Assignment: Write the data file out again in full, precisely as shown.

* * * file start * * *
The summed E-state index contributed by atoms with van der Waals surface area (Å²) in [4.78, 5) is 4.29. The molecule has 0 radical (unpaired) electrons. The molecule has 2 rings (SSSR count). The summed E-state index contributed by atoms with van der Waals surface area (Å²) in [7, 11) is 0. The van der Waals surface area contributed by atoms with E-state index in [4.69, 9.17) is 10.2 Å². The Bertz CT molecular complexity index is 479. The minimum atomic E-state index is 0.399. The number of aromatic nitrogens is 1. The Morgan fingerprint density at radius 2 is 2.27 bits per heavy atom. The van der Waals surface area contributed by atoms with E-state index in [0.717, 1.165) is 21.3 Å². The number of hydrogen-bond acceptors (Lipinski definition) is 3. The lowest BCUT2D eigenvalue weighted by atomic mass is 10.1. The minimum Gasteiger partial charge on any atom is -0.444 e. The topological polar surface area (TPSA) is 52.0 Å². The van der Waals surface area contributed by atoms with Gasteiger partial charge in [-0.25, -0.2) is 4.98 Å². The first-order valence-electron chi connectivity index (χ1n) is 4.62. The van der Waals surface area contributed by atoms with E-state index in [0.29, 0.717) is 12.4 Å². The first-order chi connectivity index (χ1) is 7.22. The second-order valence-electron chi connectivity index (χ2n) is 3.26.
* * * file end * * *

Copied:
The summed E-state index contributed by atoms with van der Waals surface area (Å²) in [4.78, 5) is 4.29. The molecule has 0 radical (unpaired) electrons. The molecule has 2 rings (SSSR count). The summed E-state index contributed by atoms with van der Waals surface area (Å²) in [7, 11) is 0. The van der Waals surface area contributed by atoms with E-state index in [4.69, 9.17) is 10.2 Å². The Bertz CT molecular complexity index is 479. The minimum atomic E-state index is 0.399. The number of aromatic nitrogens is 1. The Morgan fingerprint density at radius 2 is 2.27 bits per heavy atom. The van der Waals surface area contributed by atoms with E-state index in [0.717, 1.165) is 21.3 Å². The number of hydrogen-bond acceptors (Lipinski definition) is 3. The lowest BCUT2D eigenvalue weighted by atomic mass is 10.1. The minimum Gasteiger partial charge on any atom is -0.444 e. The topological polar surface area (TPSA) is 52.0 Å². The van der Waals surface area contributed by atoms with Gasteiger partial charge in [-0.25, -0.2) is 4.98 Å². The first-order valence-electron chi connectivity index (χ1n) is 4.62. The van der Waals surface area contributed by atoms with E-state index in [0.29, 0.717) is 12.4 Å². The first-order chi connectivity index (χ1) is 7.22. The second-order valence-electron chi connectivity index (χ2n) is 3.26.